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160 basis points

November 25th, 2007

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It’s sometimes a little weird to realize that my daily schedule is dictated by the orbits of alien planets. HD 80606b went through periastron passage at 07:00 UT last Tuesday, with the Spitzer Space Telescope’s rattlesnake’s eye vision trained intently upon it. Over the past few days, it’s been hurtling away from the star, gradually reducing its velocity as it climbs up the gravitational potential well of the star.

At 07:45 UT on Monday morning, HD 80606b is scheduled to go through inferior conjunction. In the 1.6% a-priori geometric chance that the orbital plane of the planet is in near-perfect alignment with the line of sight to the solar system, then it will be possible to observe the planet in transit. The 1.6% transit probability is fairly high for a planet with a period of 111 days, but much lower than the 15% probability that a secondary eclipse can be observed. If the planet is undergoing secondary eclipse, then we’ll know as soon as the Spitzer data comes in.

Back in early 2005, Transitsearch.org coordinated a campaign to check for transits of HD 80606b. At that time, there were fewer radial velocities available, and so the transit window was less well constrained. A number of observers got data, and there was no sign of transit, but the coverage was not good enough to rule out a transit. I’m thus encouraging observers to monitor HD 80606 during the next 48 hours on the off chance that it can be observed in transit. Given the small chance involved, it seems appropriate to refer to the transit probability in terms of basis points. As in, “In ’05, we got about 40 basis points. That means there’s still 120 basis points out there to collect.”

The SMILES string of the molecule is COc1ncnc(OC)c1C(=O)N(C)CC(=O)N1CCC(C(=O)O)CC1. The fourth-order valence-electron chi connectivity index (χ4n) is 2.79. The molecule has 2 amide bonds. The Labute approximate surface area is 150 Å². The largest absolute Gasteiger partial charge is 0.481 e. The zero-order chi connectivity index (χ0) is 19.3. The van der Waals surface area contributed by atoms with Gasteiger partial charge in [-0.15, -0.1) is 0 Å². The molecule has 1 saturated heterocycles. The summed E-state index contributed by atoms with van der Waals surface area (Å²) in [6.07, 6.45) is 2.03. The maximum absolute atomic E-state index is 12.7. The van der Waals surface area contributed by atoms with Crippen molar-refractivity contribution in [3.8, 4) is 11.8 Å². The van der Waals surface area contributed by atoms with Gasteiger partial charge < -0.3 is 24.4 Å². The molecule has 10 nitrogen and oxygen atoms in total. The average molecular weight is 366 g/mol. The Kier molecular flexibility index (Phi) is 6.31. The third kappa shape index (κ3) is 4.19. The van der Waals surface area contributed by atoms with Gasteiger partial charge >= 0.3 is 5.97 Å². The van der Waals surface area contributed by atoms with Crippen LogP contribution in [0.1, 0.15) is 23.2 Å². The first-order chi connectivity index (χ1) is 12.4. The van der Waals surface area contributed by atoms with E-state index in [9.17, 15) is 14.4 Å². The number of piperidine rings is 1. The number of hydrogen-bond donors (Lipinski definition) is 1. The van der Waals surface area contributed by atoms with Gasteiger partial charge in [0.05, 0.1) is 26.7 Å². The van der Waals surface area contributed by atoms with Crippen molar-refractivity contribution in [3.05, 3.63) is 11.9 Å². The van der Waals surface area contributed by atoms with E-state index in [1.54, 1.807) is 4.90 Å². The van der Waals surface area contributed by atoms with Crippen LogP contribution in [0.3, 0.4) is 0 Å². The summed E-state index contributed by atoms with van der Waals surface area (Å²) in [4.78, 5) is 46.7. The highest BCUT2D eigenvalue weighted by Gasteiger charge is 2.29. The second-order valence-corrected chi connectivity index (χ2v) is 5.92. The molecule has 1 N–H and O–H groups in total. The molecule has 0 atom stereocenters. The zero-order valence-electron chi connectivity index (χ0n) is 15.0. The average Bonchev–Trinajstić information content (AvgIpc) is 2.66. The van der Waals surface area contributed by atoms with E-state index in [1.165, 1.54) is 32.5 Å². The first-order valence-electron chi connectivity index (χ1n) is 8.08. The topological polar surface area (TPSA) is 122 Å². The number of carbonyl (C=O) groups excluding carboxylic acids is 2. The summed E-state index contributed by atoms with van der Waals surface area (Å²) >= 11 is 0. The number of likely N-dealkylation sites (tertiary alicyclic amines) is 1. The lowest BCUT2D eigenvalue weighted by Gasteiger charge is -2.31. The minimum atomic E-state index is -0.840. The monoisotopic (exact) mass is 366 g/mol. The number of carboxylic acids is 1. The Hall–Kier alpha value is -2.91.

HD 80606 is a visual binary. The companion, HD 80607, provides a good comparison star in telescopes with a large enough aperture under good seeing conditions. For most observers, however, the light from the two stars is combined. A transit by HD 80606b is expected to have a depth of order 1.4%, and (if it’s a central transit) will last about 16 hours. It’s a long-shot for sure, but worthwhile and fun nonetheless.

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  1. Hungry4info2
    November 25th, 2007 at 20:14 | #1

    Can’t wait to see the results!
    By the way: when should we expect “Showing Mercury the Door, part 2”?

  2. greg
    November 25th, 2007 at 22:26 | #2

    Mercury will be shown the door on Jan. 15th, 2008.

    Stay tuned…

  3. tfisher98
    November 28th, 2007 at 02:38 | #3

    :^) I’m watching Greg talk about 80606b on the History channel right now. Awesome.

  4. TheoA
    November 28th, 2007 at 06:11 | #4

    Twas an excellent program.

    The steam engine analogy was apt, though would that mean a water cycle on ‘606b.

    Also any idea what the structure of the shock wave might be, is it a heated vapor that overwhelms the planet or is it part of the 6000 mile per hour wind.

    The heat vortex imagery was frightening, a 1400k hurricane? consuming a gas giant.

    Wish there had been more examination of the life question.

  5. November 28th, 2007 at 10:42 | #5

    You took the words right out of my mouth TheoA. I particularly enjoyed seeing Greg riding in the choo-choo train.lol

    But, a global shock wave on 606b that induces a vortex that engulfs an entire hemisphere? That’s unimaginable.

    It was an excellent program.

  6. andy
    November 28th, 2007 at 17:09 | #6

    Well as I don’t have the History channel I missed out :-(

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